Bernard and I have just finished reading Danny the Champion of the World, which is my favourite Roald Dahl book. I was struck by the part where Danny and his dad walk a mile to school, down country lanes, and his dad always has something interesting to tell him about the things they see and hear on the way. Our walk to school takes five minutes, from the end of the cul de sac, across the road and round the corner. We spot such gems as other people’s recycling boxes, cars parked on the double yellow lines, and kids on scooters.
Alongside this maternal pondering, it has become apparent that Bernard doesn’t seem very engaged with school this term. Sleep is always the barometer of his wellbeing, and I know things aren’t right when he’s in a phase of 5.30am waking.
So I have come up with The Notebook, which is a school exercise book with squared paper. His topic at school this term is geology (“we’re doing stones,” he told me); so I did a little research and then wrote a paragraph about igneous rock in colourful felt tip pen, and left the notebook in the chair where he usually sits when he comes down to watch television before sunrise.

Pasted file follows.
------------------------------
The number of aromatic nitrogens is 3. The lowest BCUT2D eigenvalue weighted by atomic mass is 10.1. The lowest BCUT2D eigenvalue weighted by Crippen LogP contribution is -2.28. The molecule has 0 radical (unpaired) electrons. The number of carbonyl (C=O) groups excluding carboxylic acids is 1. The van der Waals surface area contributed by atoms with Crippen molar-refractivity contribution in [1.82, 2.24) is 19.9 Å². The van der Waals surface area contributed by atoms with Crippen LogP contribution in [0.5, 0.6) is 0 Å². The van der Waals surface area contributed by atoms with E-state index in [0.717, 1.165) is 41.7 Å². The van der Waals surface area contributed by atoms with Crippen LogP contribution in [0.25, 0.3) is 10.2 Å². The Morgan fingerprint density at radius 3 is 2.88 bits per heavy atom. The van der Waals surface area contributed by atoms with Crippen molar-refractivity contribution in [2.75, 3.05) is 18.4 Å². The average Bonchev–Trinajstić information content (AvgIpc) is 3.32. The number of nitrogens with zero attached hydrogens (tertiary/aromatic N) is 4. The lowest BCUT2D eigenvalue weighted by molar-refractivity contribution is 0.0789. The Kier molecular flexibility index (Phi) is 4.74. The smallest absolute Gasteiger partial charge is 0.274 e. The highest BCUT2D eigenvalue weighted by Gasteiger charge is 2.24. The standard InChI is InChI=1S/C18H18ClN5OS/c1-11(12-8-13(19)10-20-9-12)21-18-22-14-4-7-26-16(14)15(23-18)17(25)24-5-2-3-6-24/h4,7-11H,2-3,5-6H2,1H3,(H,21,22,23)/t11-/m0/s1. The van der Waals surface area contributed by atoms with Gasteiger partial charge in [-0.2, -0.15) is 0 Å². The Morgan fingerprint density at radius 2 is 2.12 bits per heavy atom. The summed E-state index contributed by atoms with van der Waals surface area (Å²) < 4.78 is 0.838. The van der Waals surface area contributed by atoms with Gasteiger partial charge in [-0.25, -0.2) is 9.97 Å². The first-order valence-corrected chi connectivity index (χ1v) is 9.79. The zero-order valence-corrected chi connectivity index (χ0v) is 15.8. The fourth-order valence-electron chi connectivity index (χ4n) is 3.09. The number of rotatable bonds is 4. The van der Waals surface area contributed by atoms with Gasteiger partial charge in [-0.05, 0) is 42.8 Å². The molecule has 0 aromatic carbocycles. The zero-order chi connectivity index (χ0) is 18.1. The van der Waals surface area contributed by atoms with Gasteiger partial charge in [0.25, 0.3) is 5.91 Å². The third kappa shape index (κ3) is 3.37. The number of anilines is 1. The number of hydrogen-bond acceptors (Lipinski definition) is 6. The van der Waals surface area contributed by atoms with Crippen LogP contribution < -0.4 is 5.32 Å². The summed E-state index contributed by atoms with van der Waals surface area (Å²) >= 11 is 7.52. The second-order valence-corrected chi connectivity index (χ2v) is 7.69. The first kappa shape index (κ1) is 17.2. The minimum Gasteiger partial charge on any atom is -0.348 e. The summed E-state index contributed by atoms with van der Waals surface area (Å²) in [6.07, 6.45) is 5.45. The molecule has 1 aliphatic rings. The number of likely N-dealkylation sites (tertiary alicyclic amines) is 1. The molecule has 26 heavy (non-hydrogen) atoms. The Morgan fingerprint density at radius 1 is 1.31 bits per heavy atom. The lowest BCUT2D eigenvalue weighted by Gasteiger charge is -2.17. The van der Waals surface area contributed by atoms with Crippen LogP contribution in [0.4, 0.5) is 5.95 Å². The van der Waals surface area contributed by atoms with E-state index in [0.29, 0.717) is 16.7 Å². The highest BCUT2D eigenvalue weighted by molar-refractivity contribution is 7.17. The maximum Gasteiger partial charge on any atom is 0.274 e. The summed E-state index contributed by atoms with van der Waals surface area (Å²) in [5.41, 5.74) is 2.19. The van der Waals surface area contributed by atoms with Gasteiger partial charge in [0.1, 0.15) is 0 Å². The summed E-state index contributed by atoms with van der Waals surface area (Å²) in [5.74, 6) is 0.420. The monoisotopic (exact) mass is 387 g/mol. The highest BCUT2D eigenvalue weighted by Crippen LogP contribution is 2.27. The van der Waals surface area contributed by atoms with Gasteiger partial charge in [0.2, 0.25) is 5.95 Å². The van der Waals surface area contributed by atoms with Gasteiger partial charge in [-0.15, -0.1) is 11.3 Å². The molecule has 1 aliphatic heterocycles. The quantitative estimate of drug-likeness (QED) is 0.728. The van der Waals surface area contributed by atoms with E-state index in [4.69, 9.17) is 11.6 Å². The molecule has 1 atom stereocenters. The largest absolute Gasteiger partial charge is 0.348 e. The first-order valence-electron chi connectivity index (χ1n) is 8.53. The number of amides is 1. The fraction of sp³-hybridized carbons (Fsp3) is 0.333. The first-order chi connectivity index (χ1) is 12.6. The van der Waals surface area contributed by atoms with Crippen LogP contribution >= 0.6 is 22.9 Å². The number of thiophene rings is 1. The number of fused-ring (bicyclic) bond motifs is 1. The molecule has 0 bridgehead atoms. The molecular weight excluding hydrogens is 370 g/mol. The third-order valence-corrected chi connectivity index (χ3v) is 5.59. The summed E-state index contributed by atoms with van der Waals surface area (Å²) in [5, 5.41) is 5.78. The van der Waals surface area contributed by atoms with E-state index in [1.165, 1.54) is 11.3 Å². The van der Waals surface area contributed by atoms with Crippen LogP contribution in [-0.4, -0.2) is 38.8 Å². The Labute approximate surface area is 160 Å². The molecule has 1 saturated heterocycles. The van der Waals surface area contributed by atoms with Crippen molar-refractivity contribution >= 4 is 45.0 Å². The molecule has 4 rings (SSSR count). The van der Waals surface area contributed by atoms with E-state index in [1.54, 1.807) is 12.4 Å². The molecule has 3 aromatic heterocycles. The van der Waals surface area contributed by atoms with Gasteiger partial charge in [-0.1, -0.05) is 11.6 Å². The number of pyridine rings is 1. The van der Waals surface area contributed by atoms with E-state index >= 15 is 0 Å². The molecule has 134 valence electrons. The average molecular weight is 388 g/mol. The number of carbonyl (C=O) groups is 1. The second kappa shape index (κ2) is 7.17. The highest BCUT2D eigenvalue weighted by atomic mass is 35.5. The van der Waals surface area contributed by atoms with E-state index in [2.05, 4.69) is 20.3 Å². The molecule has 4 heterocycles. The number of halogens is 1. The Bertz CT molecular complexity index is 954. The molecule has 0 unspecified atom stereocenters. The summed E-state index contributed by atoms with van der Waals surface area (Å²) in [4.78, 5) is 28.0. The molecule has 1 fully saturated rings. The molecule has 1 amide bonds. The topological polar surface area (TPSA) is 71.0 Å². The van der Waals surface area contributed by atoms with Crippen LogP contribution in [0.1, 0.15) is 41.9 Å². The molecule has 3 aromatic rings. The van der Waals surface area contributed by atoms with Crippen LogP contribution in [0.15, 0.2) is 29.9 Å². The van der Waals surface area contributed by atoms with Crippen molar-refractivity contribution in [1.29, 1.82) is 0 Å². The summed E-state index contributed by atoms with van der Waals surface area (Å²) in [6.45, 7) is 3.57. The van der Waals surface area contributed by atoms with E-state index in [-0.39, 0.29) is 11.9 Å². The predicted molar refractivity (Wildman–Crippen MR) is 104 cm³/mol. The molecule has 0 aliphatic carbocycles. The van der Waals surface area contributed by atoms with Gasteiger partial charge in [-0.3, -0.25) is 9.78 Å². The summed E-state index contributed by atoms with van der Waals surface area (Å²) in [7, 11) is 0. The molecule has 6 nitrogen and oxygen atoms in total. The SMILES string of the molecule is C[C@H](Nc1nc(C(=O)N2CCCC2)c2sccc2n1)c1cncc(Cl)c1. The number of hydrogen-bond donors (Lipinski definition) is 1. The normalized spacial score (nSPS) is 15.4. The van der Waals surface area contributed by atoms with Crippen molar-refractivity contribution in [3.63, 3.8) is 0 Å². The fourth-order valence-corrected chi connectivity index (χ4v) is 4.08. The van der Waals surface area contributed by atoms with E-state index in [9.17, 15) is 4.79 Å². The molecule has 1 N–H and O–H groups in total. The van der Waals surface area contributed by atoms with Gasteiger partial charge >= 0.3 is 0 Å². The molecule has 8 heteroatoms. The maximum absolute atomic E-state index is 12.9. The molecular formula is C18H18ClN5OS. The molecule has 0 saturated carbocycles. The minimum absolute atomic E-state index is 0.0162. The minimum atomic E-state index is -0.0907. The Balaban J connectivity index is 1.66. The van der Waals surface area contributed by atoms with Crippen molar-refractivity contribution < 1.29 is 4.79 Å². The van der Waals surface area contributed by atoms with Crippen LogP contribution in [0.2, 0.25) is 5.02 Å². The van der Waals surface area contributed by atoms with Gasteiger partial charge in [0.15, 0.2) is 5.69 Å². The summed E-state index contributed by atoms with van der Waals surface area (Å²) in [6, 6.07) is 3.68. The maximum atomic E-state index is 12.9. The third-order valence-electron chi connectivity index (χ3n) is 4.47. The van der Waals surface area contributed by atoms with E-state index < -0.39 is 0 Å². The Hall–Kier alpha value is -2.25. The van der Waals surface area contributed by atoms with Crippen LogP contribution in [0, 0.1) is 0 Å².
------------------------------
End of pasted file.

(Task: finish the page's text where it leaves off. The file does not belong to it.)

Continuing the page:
I came downstairs to find it politely put to one side.
That evening, Pete filled a page with a history of space travel. In the morning Bernard informed me he wasn’t really into space (despite having spent the entire previous day flying a Kerbal rocket to the moon).
I copied out a poem by Robert Louis Stephenson. This was ignored completely.
I wrote out a list of types of scientists (e.g. botanist: studies plants, etc). This was brought to me in the bathroom. “Why isn’t archeologist on the list?” Um. I don’t know. You could add it. So he wrote Archeologist uncovers discovers things. Some found King Readwald’s ship burial. He then took the book to school for Show & Tell, and this morning wanted to know why I hadn’t written anything down in it for him last night (because I was working last night).
Which brings me to why I have been asking for comparisons between 1977 and today, which is for a page entitled What The World Was Like When Mum Was Seven. I’ve also been researching what all the great-grandparents did during WWII, and trying to think of some other ideas that will appeal to him. It’s interesting to see which items strike a chord. I’m trying a little bit to tie in with things we will be doing, but also to explore new things he might not have thought about before. My bright, unpredictable boy so often surprises me, and it’s very gratifying to find something he takes to heart other than Horrid Henry books.